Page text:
How to Ethically Use Social Media Data

What we share on social media can be pretty revealing, personal, intimate.

And so, you’d think (hope) an industry that listens to these conversations would be careful to respect the people they’re listening to… right?

We checked. We couldn’t find any standardised or binding ethical guidelines for the social intelligence industry.

We think there should be.

For us, the central question is – how to be ethical when dealing with data that’s in the public domain? One argument is, that it’s there and so fair game.

We don’t agree. The question of consent is far too murky for that to hold much water.

So, as the saying goes, what doesn’t exist you have to create yourself.

Here it is. A checklist. A starter for 10. A set of principles to help you collect and use social media data in a way that respects people’s safety, integrity and privacy. It is based on our own data collection practices, developed and fine-tuned over many years of social media research.

  1. Only collect data that has been shared in a public social space. Don’t pretend to be something you’re not to gain access to a closed community. If you want access to their data, ask – and then respect their decision.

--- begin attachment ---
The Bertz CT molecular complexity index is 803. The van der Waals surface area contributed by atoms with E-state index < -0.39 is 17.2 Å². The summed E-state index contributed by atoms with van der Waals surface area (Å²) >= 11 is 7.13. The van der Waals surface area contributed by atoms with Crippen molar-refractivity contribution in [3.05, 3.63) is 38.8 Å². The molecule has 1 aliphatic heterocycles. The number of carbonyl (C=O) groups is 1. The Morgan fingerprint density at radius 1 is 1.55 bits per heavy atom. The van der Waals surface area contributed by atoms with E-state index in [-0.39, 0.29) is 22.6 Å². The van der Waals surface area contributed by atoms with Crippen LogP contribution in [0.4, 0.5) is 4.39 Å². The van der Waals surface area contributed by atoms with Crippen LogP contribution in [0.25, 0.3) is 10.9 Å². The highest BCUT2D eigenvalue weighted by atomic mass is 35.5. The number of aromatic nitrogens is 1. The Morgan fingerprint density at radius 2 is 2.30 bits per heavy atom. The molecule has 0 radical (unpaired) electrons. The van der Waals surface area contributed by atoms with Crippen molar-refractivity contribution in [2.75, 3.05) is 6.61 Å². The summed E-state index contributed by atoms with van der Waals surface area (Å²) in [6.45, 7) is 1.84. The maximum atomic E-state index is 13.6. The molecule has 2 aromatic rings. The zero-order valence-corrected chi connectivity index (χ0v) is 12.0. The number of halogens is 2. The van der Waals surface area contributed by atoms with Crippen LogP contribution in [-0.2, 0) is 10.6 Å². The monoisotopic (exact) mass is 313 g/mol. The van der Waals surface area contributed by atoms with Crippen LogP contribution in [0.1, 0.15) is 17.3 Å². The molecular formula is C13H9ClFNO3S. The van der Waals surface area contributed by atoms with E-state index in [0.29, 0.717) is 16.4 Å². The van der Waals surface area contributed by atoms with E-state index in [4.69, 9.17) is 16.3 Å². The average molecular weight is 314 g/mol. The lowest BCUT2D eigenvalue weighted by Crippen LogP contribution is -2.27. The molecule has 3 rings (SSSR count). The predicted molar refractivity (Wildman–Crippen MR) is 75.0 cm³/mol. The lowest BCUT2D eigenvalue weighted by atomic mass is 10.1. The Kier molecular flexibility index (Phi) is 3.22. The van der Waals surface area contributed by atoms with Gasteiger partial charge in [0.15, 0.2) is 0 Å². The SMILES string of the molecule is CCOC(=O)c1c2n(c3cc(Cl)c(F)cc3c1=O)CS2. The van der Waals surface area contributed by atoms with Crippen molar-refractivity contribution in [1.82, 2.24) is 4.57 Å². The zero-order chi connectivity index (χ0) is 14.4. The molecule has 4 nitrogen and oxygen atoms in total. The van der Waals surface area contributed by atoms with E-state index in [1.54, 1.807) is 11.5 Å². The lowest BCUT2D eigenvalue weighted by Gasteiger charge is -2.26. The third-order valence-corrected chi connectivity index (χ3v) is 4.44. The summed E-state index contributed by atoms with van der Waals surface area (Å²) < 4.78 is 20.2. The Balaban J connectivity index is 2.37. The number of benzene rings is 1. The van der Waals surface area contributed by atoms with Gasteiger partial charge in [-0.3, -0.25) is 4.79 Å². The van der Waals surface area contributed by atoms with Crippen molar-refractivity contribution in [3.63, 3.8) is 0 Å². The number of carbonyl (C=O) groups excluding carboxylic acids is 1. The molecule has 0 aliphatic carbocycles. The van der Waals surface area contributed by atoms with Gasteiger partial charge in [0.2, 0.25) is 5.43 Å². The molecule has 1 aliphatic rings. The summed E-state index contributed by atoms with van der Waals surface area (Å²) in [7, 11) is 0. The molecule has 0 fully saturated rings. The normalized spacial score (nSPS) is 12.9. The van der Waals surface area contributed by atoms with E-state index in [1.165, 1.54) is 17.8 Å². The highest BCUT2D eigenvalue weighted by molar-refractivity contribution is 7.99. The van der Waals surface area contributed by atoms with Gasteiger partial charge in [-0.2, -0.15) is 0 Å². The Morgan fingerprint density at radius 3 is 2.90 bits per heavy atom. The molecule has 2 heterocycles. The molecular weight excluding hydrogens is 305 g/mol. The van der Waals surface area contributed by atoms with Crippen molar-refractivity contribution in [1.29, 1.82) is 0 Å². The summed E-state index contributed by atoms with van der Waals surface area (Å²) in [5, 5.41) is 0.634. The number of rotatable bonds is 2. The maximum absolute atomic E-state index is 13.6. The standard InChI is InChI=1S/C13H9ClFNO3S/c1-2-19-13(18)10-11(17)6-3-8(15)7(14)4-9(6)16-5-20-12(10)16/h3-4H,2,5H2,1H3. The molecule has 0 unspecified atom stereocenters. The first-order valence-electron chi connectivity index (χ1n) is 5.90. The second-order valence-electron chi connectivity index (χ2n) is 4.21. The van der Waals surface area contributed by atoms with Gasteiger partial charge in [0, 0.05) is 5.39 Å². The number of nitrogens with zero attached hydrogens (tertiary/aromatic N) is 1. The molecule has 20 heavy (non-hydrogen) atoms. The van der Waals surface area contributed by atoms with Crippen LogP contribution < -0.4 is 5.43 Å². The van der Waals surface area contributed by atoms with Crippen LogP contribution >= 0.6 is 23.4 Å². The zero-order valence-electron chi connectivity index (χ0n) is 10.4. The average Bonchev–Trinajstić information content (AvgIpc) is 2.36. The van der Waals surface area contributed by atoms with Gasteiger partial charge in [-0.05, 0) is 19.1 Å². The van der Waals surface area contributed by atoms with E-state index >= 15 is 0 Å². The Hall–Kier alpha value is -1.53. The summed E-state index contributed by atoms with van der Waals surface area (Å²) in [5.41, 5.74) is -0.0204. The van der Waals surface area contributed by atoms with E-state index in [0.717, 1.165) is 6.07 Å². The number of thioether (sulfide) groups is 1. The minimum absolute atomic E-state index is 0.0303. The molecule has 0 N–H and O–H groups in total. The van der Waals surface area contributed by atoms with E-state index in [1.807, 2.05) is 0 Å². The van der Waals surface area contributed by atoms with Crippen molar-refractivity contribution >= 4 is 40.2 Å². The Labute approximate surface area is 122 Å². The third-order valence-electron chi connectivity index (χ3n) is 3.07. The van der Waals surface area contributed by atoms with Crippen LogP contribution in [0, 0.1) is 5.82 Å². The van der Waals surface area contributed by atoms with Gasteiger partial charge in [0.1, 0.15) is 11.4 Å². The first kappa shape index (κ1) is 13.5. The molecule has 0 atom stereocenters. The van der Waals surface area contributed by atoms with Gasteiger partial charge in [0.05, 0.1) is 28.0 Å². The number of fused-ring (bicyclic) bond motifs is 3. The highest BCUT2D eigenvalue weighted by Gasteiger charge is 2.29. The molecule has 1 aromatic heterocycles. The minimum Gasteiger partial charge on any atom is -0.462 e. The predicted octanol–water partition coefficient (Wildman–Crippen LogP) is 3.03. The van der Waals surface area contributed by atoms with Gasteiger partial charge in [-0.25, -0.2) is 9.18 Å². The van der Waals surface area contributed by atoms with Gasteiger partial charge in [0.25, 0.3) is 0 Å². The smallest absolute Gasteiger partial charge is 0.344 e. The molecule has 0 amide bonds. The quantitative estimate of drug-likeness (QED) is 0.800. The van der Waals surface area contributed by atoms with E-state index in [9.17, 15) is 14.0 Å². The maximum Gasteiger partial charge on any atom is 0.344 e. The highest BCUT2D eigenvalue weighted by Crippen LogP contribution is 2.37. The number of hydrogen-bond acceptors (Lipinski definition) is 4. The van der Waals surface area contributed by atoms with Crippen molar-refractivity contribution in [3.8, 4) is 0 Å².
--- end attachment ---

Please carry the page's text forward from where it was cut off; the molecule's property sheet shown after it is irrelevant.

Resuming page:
2. Check that your social listening platform has agreements in place with social media platforms to access their data.
  3. Remember that access to social media sites can and does change (remember Facebook and Instagram), don’t assume what’s ok today will still be ok 6 months down the line.
  4. Remove identifiable information about individuals (e.g. post URLs, Usernames) to make sure they cannot be found.
  5. Keep only what you need, ditch the rest.
  6. Set a time to delete your social media data after use. It’s good practice, saves on storage and prevents ‘forgotten data’ from being used beyond its original purpose.
  7. Analyse groups of people and report back in aggregate so that you’re commenting on the lives of groups of people rather than an individual (who might then be identifiable).
  8. Protect people’s anonymity by obscuring any quotes you use (e.g. change a few words without altering the overall meaning) to make sure data can’t be traced back using Google.
  9. Blur out faces if you are using images shared online.
  10. Train your team and make sure they understand their roles as guardians of other people’s privacy (a good thought experiment here is to workshop what to do if they read something from someone they know…)

Whether you are an established business or just starting out, we hope you find this useful. Above all, we hope that you too want to make the social listening industry a positive force for change on social media.

To find out how you can best conduct your social intelligence research in a responsible and ethical matter, get in touch with us at

By Louise Alestam

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